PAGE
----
Meanwhile, fresh from whuppin’ on us slow-brained meatbags, Watson’s seeking new challenges in the world of medicine [via BigThink]:
The idea is for Watson to digest huge quantities of medical information and deliver useful real-time information to physicians, perhaps eventually in response to voice questions. If successful, the system could help medical experts diagnose conditions or create a treatment plan.
… while other health-care technology can work with huge pools of data, Watson is the first system capable of usefully harnessing the vast amounts of medical information that exists in the form of natural language text—medical papers, records, and notes. Nuance hopes to roll out the first commercial system based on Watson technology within two years, although it has not said how sophisticated this system will be.
Ah, good old IBM. My father used to work for them back in the seventies and early eighties, and it’s kind of amusing to see that their age-old engineering approach of building an epic tool before looking for a use to put it to hasn’t changed a bit…
Interesting to see it’s taken less than a year for coverage of DIY molecular biology to graduate from the comparative fringedom of H+ Magazine to a mainstream science publication like Nature [via SlashDot]. Notable lack of scare-stories and hand-wringing involved, too… though I suspect we’ll have this meme picked up by the tabloids before the end of the year; that’s a nice juicy OMG-terror-security-panic!!1 story just waiting to shift units to the easily frightened, right there.
What’s impressive is the level of sophistication involved, which (as others have pointed out) mimics the enthusiastic adoption of home computing by the cutting edge of geek enthusiasts back in the day:
Many traditional scientists are circumspect. “I think there’s been a lot of overhyped and enthusiastic writing about this,” says Christopher Kelty, an anthropologist at the University of California, Los Angeles, who has followed the field. “Things are very much at the beginning stages.” Critics of DIY biology are also dubious about whether there is an extensive market for garage molecular biology. No one needs a PCR machine at home, and the accoutrements to biological research are expensive, even if their prices fall daily. Then again, the same was said about personal computers, says George Church, a geneticist at Harvard Medical School in Boston, Massachusetts. As a schoolboy, he says, he saw his first computer and fell in love. “Everybody looked at me like, ‘Why on earth would you even want to have one of those?'”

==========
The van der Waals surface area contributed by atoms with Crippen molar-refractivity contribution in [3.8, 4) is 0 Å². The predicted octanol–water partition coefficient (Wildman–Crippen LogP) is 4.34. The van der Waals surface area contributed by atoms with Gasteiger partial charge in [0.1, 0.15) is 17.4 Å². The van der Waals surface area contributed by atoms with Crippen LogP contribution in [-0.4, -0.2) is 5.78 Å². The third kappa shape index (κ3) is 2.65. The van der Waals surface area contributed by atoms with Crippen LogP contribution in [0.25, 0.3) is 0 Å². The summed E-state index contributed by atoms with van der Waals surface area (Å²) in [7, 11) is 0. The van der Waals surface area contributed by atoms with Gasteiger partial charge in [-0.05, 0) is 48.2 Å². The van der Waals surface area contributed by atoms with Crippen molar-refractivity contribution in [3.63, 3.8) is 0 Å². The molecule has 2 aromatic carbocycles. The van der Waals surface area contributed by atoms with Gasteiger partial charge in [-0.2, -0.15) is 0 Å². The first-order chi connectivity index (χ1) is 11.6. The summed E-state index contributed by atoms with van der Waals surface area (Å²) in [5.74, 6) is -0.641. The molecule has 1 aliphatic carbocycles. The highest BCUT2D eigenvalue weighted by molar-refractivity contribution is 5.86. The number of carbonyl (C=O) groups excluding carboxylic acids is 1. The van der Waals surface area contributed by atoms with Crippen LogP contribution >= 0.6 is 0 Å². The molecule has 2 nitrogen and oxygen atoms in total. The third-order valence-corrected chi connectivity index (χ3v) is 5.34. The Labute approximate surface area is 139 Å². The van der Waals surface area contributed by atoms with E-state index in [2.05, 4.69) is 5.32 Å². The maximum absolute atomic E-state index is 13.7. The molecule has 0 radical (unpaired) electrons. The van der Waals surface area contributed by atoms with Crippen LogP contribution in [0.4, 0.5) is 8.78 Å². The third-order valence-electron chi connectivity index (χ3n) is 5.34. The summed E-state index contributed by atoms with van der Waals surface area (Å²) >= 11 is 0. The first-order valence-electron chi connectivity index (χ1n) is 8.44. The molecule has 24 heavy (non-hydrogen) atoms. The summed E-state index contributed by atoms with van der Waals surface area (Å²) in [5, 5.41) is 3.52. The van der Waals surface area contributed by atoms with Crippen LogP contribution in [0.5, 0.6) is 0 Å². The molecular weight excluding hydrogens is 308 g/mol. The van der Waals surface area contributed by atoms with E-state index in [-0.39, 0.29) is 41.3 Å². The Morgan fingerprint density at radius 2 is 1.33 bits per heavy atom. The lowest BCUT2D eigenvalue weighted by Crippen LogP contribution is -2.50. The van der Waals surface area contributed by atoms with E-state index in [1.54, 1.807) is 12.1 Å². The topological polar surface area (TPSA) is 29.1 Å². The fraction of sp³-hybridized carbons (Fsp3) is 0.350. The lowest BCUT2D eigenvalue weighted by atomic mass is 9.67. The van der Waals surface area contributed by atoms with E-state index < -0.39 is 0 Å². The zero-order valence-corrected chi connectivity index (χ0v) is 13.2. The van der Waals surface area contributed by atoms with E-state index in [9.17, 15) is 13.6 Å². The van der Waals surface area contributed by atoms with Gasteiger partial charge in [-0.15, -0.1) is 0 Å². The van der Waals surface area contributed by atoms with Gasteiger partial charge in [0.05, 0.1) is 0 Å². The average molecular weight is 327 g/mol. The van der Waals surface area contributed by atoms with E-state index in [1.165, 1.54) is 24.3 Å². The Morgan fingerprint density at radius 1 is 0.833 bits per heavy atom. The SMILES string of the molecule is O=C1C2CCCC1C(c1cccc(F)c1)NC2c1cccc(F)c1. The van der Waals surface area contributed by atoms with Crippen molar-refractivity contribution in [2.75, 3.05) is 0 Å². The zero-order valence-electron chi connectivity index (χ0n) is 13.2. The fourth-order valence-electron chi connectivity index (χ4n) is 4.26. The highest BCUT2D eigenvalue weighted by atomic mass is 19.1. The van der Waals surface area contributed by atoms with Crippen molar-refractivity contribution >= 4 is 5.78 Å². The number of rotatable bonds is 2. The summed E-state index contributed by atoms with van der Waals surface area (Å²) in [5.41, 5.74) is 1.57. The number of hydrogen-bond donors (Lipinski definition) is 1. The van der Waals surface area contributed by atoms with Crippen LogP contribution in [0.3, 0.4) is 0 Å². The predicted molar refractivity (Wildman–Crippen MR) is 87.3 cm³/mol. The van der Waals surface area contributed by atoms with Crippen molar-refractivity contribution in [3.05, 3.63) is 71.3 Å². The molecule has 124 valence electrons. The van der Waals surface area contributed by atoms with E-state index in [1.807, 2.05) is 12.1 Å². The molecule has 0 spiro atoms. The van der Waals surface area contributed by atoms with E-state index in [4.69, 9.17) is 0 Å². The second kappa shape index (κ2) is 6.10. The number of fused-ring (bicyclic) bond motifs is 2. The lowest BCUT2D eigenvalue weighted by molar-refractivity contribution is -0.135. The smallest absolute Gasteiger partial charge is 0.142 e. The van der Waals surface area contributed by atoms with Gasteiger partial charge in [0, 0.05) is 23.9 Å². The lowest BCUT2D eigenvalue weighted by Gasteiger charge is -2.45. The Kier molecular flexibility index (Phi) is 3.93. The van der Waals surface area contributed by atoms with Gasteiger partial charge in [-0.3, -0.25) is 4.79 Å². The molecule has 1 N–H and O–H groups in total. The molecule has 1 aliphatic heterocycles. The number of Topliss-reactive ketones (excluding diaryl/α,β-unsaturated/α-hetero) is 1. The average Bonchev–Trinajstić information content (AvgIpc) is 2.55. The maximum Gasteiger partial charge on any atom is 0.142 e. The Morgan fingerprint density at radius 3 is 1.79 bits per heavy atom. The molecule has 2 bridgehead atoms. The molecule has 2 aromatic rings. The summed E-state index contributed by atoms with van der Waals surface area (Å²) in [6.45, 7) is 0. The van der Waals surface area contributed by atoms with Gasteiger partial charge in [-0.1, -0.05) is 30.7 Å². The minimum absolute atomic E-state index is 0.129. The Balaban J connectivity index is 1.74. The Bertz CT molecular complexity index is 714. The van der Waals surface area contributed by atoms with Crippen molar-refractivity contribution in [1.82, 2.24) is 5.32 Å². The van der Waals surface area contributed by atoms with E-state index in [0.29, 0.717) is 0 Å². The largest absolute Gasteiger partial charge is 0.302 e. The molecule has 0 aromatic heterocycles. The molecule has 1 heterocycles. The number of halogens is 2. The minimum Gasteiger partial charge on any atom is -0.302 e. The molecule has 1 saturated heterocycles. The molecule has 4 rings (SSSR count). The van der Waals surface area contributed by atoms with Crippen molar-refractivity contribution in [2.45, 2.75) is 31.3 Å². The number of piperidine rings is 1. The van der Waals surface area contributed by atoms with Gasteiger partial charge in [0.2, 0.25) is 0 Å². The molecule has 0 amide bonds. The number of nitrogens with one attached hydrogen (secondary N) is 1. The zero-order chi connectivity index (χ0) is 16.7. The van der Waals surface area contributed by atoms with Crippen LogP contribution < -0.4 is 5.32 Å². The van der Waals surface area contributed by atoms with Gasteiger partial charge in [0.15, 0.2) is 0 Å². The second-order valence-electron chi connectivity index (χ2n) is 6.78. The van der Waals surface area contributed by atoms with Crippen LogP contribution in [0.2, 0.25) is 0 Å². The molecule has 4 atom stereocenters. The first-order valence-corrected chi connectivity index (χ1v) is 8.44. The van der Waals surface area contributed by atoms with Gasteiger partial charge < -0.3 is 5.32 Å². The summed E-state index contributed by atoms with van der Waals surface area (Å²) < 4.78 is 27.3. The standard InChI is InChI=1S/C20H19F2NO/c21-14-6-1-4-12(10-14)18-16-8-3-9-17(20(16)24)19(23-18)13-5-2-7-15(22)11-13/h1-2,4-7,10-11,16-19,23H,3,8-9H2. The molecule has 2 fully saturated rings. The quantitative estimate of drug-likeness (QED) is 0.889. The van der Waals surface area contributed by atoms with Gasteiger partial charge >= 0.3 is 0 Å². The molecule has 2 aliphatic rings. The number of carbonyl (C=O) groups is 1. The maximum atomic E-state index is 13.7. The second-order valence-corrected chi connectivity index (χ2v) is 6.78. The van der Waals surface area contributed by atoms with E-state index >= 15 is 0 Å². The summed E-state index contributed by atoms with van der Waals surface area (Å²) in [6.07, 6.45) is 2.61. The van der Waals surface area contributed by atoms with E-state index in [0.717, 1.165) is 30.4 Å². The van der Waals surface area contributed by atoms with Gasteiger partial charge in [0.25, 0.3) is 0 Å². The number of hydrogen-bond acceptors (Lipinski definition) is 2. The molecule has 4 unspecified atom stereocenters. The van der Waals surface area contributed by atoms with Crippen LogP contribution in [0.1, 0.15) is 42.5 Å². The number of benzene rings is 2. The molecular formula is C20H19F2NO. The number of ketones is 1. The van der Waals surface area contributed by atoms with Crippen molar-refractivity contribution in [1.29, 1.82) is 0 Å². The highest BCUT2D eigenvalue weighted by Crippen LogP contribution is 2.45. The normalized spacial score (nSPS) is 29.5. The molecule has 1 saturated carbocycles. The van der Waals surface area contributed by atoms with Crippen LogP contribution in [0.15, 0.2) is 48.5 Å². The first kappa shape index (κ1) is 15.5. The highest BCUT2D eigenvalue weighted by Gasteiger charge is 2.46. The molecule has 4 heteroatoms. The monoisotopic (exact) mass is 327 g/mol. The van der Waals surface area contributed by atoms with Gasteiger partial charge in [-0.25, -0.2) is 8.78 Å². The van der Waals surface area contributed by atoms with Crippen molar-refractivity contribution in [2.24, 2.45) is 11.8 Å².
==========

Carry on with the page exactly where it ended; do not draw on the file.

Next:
No one knows how many of those 2,000 are serious practitioners — Bobe jokes that 30% are spammers and the other 70% are law-enforcement officials keeping tabs on the community. But many DIY communities are coalescing: not only in Cambridge, but also in New York, San Francisco, London, Paris and the Netherlands. Some of these aim to develop community lab spaces with equipment that users could share for a monthly fee. And several are already affiliated with local ‘hacker spaces’, which provide such services to electronics enthusiasts. For example, the New York DIYbio group meets every week at the work-space of an electronics-hacker collective called NYC Resistor, which now has a few pieces of basic molecular biology equipment, including a PCR machine.
Of course, there are real risks that come with the growth of a movement like this, but there’s also a whole lot of potential, which I think outweighs the risks if they’re managed sensibly (i.e. by oversight, transparency and strong networked communities, rather than by blanket bans and heavy-handed restrictions that would drive the movement underground, as well as potentially into a position of political radicalism). Viewed in parallel with the surge of interest in 3d printing and electromechanical hacktivism (which really is spreading very fast, alongside the hacker spaces that house them), things don’t look entirely unlike some unpublished proto-prequel to Bruce Sterling’s Schismatrix. Who will you be: Mechanist or Shaper?
Martin Magnusson got bored of waiting for the cyberpunk future we were promised in the mid-eighties, so he decided to build his own wearable cyberdeck rig. The version pictured [ganked from this Wired article] is a little crude, perhaps (I quite like the did-it-myself workbench aesthetic of exposed cables, personally, though it’d be a nightmare in a combat situation)), but he’s also managed to scrunch the bulk of it down into a little CD-case-shoulder-bag number for the more style-conscious geek-about-town.
In case you’re wondering about battery life (which was my first question), Magnusson reckons he gets three hours of juice from four AA batteries, which is better than I’d have expected, though still not too awesome. Time to look at harvesting waste energy from the body, Mister Magnusson? 🙂